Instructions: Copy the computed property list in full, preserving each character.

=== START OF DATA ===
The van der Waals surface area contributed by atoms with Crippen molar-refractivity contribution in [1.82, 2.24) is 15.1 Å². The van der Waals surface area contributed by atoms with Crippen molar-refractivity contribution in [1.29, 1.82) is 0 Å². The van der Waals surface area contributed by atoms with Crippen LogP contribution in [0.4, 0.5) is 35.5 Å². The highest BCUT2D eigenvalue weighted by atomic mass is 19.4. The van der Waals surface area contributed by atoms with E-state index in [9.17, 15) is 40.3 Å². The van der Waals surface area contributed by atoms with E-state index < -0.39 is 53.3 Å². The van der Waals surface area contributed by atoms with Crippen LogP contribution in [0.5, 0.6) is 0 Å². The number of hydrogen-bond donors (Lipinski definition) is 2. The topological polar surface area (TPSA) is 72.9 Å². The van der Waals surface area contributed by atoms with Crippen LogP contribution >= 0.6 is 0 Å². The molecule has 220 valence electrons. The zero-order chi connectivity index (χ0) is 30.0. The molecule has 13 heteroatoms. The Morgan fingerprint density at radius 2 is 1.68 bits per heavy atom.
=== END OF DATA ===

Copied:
The van der Waals surface area contributed by atoms with Crippen molar-refractivity contribution in [1.82, 2.24) is 15.1 Å². The van der Waals surface area contributed by atoms with Crippen molar-refractivity contribution in [1.29, 1.82) is 0 Å². The van der Waals surface area contributed by atoms with Crippen LogP contribution in [0.4, 0.5) is 35.5 Å². The highest BCUT2D eigenvalue weighted by atomic mass is 19.4. The van der Waals surface area contributed by atoms with E-state index in [9.17, 15) is 40.3 Å². The van der Waals surface area contributed by atoms with E-state index < -0.39 is 53.3 Å². The van der Waals surface area contributed by atoms with Crippen LogP contribution in [0.5, 0.6) is 0 Å². The number of hydrogen-bond donors (Lipinski definition) is 2. The topological polar surface area (TPSA) is 72.9 Å². The van der Waals surface area contributed by atoms with Crippen LogP contribution >= 0.6 is 0 Å². The molecule has 220 valence electrons. The zero-order chi connectivity index (χ0) is 30.0. The molecule has 13 heteroatoms. The Morgan fingerprint density at radius 2 is 1.68 bits per heavy atom.